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A substantial proportion of people infected with HIV-2, the second causative agent of acquired immune deficiency syndrome (AIDS), behave as long-term non-progressors (LTNP) and are able to control the infection more effectively than most HIV-1-infected patients. A better understanding of the differences in the natural history of HIV-1 and HIV-2 infection, and how these relate to the relative immunogenicity and evolution of the two virus strains, could provide important insights into the mechanisms of protective immunity in HIV infection. One of the most striking differences is that most people infected with HIV-2 generate high titers of broadly neutralizing antibodies, whereas this is relatively uncommon in HIV-1 infection. In this review we compare the underlying structural differences of the envelope (Env) between HIV-1 and HIV-2, and examine how these might affect the antibody responses as well as their impact on Env evolution and control of viral replication.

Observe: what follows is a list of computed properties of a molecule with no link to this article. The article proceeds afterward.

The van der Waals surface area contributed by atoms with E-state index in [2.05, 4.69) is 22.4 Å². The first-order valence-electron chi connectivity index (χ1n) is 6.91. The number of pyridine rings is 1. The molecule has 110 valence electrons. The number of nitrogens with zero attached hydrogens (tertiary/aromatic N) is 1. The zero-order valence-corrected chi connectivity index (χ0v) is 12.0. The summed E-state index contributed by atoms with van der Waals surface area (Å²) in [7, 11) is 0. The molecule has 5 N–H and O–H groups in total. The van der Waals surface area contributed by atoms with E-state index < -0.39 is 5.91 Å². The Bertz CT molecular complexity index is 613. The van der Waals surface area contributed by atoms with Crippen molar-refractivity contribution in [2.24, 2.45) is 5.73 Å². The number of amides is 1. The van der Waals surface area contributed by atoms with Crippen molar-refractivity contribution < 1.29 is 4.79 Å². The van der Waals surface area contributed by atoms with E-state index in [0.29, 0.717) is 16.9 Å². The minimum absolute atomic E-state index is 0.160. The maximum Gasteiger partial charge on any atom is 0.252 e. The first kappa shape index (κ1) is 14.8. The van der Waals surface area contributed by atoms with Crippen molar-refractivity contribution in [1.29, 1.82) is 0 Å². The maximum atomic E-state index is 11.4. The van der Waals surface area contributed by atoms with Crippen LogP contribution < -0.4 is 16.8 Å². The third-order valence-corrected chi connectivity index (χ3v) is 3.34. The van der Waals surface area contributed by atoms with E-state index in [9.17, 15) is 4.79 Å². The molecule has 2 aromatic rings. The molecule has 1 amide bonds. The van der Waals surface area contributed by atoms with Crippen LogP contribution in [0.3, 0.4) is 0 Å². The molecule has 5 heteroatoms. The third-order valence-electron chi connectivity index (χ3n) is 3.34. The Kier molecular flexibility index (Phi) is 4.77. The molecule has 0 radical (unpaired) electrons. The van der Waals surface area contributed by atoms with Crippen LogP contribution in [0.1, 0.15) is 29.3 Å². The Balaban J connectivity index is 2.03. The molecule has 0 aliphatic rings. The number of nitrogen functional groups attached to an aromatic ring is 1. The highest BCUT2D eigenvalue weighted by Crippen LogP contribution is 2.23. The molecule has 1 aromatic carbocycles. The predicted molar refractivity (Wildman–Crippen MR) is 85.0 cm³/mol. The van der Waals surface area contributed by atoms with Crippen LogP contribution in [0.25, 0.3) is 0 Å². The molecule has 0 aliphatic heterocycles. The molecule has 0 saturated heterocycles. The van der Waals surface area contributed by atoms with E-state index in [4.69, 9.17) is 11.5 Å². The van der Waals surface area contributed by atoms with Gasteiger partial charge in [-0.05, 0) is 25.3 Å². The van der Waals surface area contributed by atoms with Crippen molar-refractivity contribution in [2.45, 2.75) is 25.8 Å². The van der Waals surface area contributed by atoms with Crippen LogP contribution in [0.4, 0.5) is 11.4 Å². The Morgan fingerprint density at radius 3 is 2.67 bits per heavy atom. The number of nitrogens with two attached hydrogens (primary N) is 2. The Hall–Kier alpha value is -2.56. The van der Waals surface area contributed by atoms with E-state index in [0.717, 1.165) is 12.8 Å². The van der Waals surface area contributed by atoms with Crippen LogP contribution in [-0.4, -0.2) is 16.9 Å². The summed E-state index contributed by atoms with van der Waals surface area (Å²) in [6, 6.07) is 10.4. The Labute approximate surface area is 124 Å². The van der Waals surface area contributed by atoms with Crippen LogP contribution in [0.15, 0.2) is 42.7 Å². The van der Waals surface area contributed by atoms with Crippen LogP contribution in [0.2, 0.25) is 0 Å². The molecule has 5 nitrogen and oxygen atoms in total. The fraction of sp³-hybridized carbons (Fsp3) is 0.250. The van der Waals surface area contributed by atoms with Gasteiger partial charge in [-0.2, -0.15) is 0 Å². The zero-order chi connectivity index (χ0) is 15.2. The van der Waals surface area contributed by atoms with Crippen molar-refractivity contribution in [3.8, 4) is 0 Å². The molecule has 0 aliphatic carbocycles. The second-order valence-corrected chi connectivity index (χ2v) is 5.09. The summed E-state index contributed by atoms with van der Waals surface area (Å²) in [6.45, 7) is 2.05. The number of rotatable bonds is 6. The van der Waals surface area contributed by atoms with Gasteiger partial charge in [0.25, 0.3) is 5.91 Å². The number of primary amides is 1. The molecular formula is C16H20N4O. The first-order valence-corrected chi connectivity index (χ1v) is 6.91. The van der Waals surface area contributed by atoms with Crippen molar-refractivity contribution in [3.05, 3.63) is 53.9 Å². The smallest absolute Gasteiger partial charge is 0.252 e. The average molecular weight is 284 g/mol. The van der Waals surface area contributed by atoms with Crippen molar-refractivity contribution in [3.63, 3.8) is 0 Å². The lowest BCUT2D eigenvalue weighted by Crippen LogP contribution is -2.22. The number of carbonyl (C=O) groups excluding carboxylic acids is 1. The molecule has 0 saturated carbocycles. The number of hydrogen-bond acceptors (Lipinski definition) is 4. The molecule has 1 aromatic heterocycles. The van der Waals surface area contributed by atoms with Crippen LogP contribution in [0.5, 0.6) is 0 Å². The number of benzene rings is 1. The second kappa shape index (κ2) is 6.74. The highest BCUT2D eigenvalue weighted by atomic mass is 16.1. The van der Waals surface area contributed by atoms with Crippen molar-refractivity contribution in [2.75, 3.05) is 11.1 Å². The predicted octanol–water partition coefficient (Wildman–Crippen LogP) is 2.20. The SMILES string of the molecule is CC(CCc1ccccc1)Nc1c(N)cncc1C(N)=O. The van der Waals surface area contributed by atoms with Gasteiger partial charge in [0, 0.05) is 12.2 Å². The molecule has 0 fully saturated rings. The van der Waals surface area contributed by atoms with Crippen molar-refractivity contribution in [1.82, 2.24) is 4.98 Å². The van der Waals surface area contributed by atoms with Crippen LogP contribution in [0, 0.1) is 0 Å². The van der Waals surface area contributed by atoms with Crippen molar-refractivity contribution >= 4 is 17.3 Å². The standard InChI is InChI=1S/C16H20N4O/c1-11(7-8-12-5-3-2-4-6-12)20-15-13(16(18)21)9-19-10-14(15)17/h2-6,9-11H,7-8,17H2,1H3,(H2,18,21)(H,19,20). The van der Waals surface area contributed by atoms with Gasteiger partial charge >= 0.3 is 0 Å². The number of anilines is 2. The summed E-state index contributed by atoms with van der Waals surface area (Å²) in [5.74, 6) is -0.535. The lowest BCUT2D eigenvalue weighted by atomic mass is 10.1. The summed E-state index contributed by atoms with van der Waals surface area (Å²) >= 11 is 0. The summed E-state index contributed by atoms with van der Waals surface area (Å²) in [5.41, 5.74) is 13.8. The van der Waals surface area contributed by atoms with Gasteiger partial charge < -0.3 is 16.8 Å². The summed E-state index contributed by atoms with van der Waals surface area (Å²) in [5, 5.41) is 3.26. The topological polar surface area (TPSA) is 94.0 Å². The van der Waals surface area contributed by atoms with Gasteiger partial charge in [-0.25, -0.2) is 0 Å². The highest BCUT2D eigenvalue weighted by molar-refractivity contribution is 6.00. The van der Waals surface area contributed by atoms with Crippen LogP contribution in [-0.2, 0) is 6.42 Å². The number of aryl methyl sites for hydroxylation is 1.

Original publication




Journal article


Immunol Lett

Publication Date





69 - 75


HIV-1, HIV-2, Immune escape, Neutralising antibody, Viral diversity, Acquired Immunodeficiency Syndrome, Evolution, Molecular, HIV-1, HIV-2, Humans, Species Specificity, env Gene Products, Human Immunodeficiency Virus